IOWA CITY, Iowa — Kirk Ferentz’s conservative approach to football doesn’t always apply to first-year players.
The Iowa coach pulled redshirts on 10 players last fall. Since 2008, at least seven first-year players have seen game action in five different seasons. While he prefers to keep first-year players off the line of scrimmage, Ferentz still saddles them up, such as offensive lineman James Daniels in 2015, Drew Ott in 2012, and defensive lineman Christian Ballard and tackle Bryan Bulaga in 2007. This year, expect at least one rookie and possibly two along the line of scrimmage to see game action —with perhaps eight or more at other positions.
Here’s a look at five — well, six — freshmen who expect to play and make an impact for the Hawkeyes this fall:
DE A.J. Epenesa
As if this is any surprise. Defensive end A.J. Epenesa is Iowa’s first 5-star talent in 12 years and boasts an NFL frame on an 18-year-old body. He stands 6-foot-5 and weighs 270 pounds and displays both power and quickness off the ball. In the scrimmage portion of Iowa’s kids’ day practice, Epenesa led the defense with 3 sacks. He’s also strong enough to hold the edge and compete against top-tier talent.
“I said earlier that he might get 20 snaps — and I still believe he might get that — but it might be 25-30,” Iowa defensive coordinator Phil Parker said. “I think he has the ability to go out there and play. I think there are some packages he can help us in, and I think he can play on first and second down. He’s a big guy who can handle himself out there and run to the ball, so we are pleased about that.”
The Hawkeyes have a veteran group along the offensive line with three seniors entering their third year as starters. But Tristan Wirfs will start somewhere up front in 2018. He’s too good. Like Epenesa, Wirfs is physically ready to play right away. He stands 6-5, weighs 315 pounds and won’t be overpowered. In years past, Ferentz has played freshmen if they have a chance of starting the next year. Although Wirfs might not open games this season except in an emergency situation, a few games’ worth of action might benefit the program in the future.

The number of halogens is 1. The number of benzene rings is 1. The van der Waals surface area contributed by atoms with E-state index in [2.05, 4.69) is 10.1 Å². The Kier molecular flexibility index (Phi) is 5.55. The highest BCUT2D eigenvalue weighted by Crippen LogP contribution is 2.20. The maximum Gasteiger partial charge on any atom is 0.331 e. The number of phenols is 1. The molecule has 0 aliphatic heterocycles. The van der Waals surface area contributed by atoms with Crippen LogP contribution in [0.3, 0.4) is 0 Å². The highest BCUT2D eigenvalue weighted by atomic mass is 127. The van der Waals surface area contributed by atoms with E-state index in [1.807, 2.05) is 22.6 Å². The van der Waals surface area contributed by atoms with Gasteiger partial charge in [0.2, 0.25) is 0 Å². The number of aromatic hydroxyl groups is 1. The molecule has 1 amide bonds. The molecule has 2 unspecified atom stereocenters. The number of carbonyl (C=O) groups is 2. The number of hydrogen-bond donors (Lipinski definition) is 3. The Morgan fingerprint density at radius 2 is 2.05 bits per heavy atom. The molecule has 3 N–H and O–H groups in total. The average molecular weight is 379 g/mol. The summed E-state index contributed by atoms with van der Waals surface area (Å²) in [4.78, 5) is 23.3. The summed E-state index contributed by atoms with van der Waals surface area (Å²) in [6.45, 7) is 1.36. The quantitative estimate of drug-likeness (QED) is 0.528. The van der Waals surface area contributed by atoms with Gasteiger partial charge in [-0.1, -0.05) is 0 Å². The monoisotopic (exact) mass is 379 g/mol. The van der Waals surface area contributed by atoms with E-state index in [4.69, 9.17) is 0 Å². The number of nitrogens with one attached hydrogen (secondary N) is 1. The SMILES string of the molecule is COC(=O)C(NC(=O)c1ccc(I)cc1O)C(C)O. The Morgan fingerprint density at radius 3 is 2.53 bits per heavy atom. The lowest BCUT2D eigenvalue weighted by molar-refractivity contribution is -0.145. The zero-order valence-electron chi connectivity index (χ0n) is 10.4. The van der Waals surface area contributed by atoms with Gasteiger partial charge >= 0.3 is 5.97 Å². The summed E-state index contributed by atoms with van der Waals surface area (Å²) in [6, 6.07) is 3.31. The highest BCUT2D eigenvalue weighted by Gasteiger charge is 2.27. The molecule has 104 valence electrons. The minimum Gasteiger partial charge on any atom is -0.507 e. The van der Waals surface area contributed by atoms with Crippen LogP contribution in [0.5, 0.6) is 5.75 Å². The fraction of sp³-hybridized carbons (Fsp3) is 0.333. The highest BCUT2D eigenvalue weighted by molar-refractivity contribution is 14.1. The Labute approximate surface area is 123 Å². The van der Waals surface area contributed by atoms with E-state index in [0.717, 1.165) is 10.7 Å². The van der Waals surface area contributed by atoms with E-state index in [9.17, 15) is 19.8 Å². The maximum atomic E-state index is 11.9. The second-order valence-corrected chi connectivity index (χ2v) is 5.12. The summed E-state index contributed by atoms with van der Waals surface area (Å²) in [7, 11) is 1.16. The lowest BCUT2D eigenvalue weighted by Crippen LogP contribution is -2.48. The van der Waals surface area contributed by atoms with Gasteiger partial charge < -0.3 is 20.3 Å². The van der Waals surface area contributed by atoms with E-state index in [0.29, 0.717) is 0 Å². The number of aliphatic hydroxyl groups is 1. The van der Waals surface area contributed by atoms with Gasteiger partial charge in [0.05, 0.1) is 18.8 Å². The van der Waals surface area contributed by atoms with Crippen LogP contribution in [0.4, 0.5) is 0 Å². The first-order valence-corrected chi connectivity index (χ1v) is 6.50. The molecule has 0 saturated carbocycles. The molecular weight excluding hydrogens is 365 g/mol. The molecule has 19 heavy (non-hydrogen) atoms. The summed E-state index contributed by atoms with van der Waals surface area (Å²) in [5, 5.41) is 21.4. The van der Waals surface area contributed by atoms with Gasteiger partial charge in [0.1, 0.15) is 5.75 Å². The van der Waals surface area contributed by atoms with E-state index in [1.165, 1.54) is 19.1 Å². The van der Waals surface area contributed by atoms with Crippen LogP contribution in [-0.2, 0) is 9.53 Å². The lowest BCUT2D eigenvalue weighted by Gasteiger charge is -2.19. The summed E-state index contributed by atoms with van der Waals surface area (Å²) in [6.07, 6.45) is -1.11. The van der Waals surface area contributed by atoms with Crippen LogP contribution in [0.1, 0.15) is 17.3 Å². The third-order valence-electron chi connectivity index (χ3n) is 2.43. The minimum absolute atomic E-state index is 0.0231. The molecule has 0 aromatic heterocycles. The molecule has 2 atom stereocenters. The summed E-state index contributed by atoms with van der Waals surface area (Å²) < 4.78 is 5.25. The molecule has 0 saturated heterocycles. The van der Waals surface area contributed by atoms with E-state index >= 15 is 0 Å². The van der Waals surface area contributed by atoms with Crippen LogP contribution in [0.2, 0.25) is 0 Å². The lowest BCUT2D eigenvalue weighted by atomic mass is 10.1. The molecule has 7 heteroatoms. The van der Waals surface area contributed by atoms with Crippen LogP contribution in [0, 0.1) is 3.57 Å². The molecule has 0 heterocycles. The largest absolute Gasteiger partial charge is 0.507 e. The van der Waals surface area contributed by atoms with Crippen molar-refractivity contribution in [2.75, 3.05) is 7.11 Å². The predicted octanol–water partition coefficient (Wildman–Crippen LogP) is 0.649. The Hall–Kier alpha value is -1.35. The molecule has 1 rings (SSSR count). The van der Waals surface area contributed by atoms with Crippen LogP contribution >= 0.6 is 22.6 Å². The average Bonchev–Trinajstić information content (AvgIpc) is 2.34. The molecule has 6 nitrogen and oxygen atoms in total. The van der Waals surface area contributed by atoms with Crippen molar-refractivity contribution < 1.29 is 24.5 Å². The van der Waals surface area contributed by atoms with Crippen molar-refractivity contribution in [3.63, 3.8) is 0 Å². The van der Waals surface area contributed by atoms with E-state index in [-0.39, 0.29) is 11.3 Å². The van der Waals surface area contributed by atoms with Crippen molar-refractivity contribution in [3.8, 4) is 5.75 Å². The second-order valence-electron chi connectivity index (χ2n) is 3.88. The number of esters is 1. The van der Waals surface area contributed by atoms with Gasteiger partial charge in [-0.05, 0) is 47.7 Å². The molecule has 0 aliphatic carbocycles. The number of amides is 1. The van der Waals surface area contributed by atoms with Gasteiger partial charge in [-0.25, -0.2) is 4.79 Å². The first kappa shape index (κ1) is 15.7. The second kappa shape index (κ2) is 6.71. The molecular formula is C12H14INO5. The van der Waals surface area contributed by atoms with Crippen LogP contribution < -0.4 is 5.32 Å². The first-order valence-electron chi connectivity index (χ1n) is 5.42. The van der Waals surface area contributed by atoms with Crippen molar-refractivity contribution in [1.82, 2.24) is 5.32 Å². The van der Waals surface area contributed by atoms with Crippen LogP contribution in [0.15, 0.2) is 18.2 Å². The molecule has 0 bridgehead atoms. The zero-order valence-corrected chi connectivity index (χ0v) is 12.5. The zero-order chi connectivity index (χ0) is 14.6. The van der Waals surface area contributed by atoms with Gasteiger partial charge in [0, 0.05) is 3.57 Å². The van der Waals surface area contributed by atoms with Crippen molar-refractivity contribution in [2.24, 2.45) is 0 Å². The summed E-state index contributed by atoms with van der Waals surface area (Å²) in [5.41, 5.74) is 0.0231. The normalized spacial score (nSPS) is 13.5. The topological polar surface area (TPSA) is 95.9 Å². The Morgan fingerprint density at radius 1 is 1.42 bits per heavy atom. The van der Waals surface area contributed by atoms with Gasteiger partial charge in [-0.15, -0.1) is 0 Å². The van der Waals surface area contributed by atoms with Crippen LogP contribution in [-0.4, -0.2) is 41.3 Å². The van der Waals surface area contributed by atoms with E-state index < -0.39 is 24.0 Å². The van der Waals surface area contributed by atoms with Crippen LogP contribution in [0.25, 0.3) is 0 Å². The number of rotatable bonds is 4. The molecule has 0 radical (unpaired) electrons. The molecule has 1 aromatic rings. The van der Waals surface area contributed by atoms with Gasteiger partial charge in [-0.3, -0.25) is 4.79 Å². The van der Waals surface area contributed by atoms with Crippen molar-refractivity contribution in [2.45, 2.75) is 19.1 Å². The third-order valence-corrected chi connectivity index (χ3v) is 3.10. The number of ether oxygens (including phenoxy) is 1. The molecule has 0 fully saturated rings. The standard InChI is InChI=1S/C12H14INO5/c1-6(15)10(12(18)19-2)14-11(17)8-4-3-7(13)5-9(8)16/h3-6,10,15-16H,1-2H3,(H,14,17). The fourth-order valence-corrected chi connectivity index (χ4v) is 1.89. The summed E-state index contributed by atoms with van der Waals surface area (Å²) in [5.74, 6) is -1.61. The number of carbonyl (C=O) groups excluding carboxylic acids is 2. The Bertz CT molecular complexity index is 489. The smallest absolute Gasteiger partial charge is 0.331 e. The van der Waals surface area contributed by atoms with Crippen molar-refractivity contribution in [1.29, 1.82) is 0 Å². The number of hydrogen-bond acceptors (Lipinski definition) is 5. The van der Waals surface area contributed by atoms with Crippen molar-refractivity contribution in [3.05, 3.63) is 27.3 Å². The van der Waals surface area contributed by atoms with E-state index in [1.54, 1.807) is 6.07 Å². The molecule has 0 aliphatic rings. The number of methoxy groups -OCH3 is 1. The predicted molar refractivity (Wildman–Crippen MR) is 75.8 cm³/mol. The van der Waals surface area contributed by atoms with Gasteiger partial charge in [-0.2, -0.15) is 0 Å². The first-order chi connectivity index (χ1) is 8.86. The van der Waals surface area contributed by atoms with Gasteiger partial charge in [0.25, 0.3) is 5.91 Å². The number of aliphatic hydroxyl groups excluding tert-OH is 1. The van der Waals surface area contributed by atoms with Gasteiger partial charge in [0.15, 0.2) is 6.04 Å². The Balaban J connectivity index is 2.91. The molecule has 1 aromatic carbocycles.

“He’s done a nice job in camp,” offensive coordinator Brian Ferentz said. “Physically, we felt pretty good that he was going to be close. Mentally he’s demonstrated that. We’re getting down to the wire here on making some hard decisions. But we’re giving him every opportunity right now to push forward and try to earn that playing time.”
CB Matt Hankins
Phil Parker doubles as the team’s secondary coach, and he’s one of the best at developing talent. In seven of the last eight years, Iowa has turned out at least one first-team All-Big Ten defensive back. The Hawkeyes often play first-year cornerbacks, and many times recently it has worked. Last year, it was Manny Rugamba. In 2013, it was Desmond King. In 2009, it was Micah Hyde. Matt Hankins (6-1, 175), who Kirk Ferentz said would be the team’s third cornerback in the season opener against Wyoming, could be the next in that impressive line.
“[Hankins] has demonstrated the physical wherewithal and getting what we are doing systematically,” Kirk Ferentz said. “Right now he is in the lead, but that could change by next week. He has done a good job.”
Free safety Geno Stone (6-0, 195) worked exclusively with the second unit during Iowa’s kids’ day practice and showed the range and instincts that made him perhaps Iowa’s best under-the-radar recruit this year. He intercepted 10 passes and scored 34 touchdowns as a high school senior in New Castle, Pa. It’s likely he’ll play special teams and possibly see early defensive reps with the Hawkeyes.
“He’s doing a good job and is potentially in the mix,” Kirk Ferentz said. “I’m not saying it’s the same as [Amani] Hooker last year, but we played him on special teams and he was a backup safety. How much can he learn that way? I don’t know, but he is in the mix for special teams for sure.”
Iowa’s wide receiver corps features one player with any career catches, and that’s senior Matt VandeBerg. What the Hawkeyes need is a player who can stretch the field vertically, and that’s Ihmir Smith-Marsette. In the open practice session, Smith-Marsette (6-2, 175) showed a fluidity in his route running and an ability to get deep.
Brandon Smith has the appearance of a complete receiver coupled with a Big Ten body at 6-3 and 205 pounds. He’s not as quick or fast as Smith-Marsette but runs good routes and catches everything with his incredibly large hands.
“It’s fair to say that we will have young guys playing at that position and they are going through the ups and downs, which usually happens with first-year guys,” Kirk Ferentz said.
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